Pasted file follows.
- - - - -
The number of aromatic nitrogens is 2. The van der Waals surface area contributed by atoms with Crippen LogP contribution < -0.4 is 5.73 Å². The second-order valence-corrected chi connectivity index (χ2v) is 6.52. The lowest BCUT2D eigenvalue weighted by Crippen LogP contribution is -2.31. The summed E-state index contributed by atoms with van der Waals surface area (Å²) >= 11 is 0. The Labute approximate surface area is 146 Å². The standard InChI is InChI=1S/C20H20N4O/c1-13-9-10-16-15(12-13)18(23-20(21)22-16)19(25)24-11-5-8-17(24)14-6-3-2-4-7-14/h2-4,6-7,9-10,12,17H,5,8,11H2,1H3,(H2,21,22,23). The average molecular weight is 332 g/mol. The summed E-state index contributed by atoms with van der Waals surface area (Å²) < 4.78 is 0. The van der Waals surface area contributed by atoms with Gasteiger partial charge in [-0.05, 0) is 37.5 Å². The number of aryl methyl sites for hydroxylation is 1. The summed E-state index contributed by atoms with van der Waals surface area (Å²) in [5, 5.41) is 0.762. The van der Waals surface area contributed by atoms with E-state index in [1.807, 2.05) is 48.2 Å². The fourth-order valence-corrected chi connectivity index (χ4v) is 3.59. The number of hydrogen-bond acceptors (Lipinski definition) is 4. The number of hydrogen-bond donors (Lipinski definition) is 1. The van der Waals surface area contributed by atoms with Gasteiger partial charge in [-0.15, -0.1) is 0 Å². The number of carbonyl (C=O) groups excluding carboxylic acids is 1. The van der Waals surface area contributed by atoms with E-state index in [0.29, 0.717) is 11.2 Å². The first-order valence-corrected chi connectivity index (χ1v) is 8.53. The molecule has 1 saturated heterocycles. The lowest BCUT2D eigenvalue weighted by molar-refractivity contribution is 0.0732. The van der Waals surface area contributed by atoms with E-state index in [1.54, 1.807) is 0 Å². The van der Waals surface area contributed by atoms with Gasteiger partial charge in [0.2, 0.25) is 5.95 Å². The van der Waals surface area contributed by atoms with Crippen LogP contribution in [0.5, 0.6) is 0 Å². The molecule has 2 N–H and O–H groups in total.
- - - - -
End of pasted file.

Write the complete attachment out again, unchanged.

The number of aromatic nitrogens is 2. The van der Waals surface area contributed by atoms with Crippen LogP contribution < -0.4 is 5.73 Å². The second-order valence-corrected chi connectivity index (χ2v) is 6.52. The lowest BCUT2D eigenvalue weighted by Crippen LogP contribution is -2.31. The summed E-state index contributed by atoms with van der Waals surface area (Å²) >= 11 is 0. The Labute approximate surface area is 146 Å². The standard InChI is InChI=1S/C20H20N4O/c1-13-9-10-16-15(12-13)18(23-20(21)22-16)19(25)24-11-5-8-17(24)14-6-3-2-4-7-14/h2-4,6-7,9-10,12,17H,5,8,11H2,1H3,(H2,21,22,23). The average molecular weight is 332 g/mol. The summed E-state index contributed by atoms with van der Waals surface area (Å²) < 4.78 is 0. The van der Waals surface area contributed by atoms with Gasteiger partial charge in [-0.05, 0) is 37.5 Å². The number of aryl methyl sites for hydroxylation is 1. The summed E-state index contributed by atoms with van der Waals surface area (Å²) in [5, 5.41) is 0.762. The van der Waals surface area contributed by atoms with E-state index in [1.807, 2.05) is 48.2 Å². The fourth-order valence-corrected chi connectivity index (χ4v) is 3.59. The number of hydrogen-bond acceptors (Lipinski definition) is 4. The number of hydrogen-bond donors (Lipinski definition) is 1. The van der Waals surface area contributed by atoms with Gasteiger partial charge in [-0.15, -0.1) is 0 Å². The number of carbonyl (C=O) groups excluding carboxylic acids is 1. The van der Waals surface area contributed by atoms with E-state index in [0.29, 0.717) is 11.2 Å². The first-order valence-corrected chi connectivity index (χ1v) is 8.53. The molecule has 1 saturated heterocycles. The lowest BCUT2D eigenvalue weighted by molar-refractivity contribution is 0.0732. The van der Waals surface area contributed by atoms with E-state index in [1.54, 1.807) is 0 Å². The van der Waals surface area contributed by atoms with Gasteiger partial charge in [0.2, 0.25) is 5.95 Å². The van der Waals surface area contributed by atoms with Crippen LogP contribution in [0.5, 0.6) is 0 Å². The molecule has 2 N–H and O–H groups in total.